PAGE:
Diagnostic challenges revealed from a neuropsychiatry movement disorders clinic

Heather Rigby, Angela Roberts-South*, Hrishikesh Kumar, Leonardo Cortese, Mandar Jog

*Corresponding author for this work

Research output: Contribution to journalArticlepeer-review

1 Scopus citations

Abstract

Background: Abnormal movements are frequently associated with psychiatric disorders. Optimized management and diagnosis of these movements depends on correct labeling. However, there is evidence of reduced accuracy in the labeling of these movements, which could result in sub-optimal care. Objective: To determine the consensus inter-rater reliability between a movement disorders neurologist and physicians referring from the community for phenomenology and diagnoses of individuals with co-existing psychiatric conditions and movement disorders. Method: Charts of all consecutive patients seen in a combined Movement Disorders and Neuropsychiatry Clinic between 2001-2009 were reviewed retrospectively. Consensus estimates and kappa values for inter-rater reliability were determined for phenomenology and diagnostic terms for the respective referring source and movement disorders neurologist for each patient. Results: A total of 106 charts were reviewed (62 men and 44 women). Agreement for phenomenology terms ranged from 0% (psychogenic) to 73% (tremor). Only 3 terms had kappa values that met or exceeded criteria for moderate inter-rater reliability. Agreement for diagnosis terms was highest for tardive dyskinesia (83%), drug induced tremor (33%), and drug induced parkinsonism (20%). In 18 of the 22 charts (82%), a diagnosis was made of drug induced movement disorder (DIMD) by the referring physician. In contrast, a diagnosis of DIMD was made in only 54 of 106 charts (51%) after the patients were assessed in the clinic. Conclusions: A movement disorders specialist frequently disagreed with referring physicians' identification of patient phenomenology and diagnosis. This suggests that clinicians would benefit from educational resources to assist in characterizing abnormal movements.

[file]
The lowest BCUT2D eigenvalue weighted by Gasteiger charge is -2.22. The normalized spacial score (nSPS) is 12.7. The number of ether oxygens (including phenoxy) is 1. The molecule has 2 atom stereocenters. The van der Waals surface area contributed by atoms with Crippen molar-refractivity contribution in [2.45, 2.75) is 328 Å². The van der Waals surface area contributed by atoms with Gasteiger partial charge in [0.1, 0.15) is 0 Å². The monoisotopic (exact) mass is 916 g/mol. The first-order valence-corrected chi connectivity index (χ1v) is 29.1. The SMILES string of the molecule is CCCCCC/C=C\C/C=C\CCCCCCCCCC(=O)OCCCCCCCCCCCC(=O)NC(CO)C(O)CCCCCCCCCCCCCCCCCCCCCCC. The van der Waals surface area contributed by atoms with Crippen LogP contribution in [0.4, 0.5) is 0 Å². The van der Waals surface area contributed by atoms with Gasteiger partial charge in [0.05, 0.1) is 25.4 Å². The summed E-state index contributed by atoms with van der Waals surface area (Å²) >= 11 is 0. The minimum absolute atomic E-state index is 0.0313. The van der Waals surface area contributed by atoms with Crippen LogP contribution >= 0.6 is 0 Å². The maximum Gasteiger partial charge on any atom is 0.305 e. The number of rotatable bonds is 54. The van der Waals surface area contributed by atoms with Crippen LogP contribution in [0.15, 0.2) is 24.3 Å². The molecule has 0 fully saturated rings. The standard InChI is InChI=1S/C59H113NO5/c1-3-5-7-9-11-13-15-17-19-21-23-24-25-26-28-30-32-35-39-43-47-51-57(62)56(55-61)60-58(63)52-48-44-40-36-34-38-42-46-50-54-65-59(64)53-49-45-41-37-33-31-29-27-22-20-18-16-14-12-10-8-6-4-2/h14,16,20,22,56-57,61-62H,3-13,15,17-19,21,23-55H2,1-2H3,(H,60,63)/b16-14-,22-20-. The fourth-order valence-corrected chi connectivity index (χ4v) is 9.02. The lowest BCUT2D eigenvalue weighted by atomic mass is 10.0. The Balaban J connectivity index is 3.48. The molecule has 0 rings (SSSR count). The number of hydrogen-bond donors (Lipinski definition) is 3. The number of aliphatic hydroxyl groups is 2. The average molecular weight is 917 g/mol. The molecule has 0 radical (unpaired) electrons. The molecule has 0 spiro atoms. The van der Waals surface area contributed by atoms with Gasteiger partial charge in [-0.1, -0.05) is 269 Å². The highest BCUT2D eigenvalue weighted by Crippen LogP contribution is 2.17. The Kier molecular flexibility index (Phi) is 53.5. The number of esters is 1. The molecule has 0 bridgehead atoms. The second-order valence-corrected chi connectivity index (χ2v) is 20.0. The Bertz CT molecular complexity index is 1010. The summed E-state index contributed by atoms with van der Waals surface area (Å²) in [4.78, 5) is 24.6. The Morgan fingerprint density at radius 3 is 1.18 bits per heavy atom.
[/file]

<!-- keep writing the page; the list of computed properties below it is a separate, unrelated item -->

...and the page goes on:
Original languageEnglish (US)
Pages (from-to)782-788
Number of pages7
JournalCanadian Journal of Neurological Sciences
Volume39
Issue number6
DOIs
StatePublished - Nov 1 2012

ASJC Scopus subject areas

  • Neurology
  • Clinical Neurology

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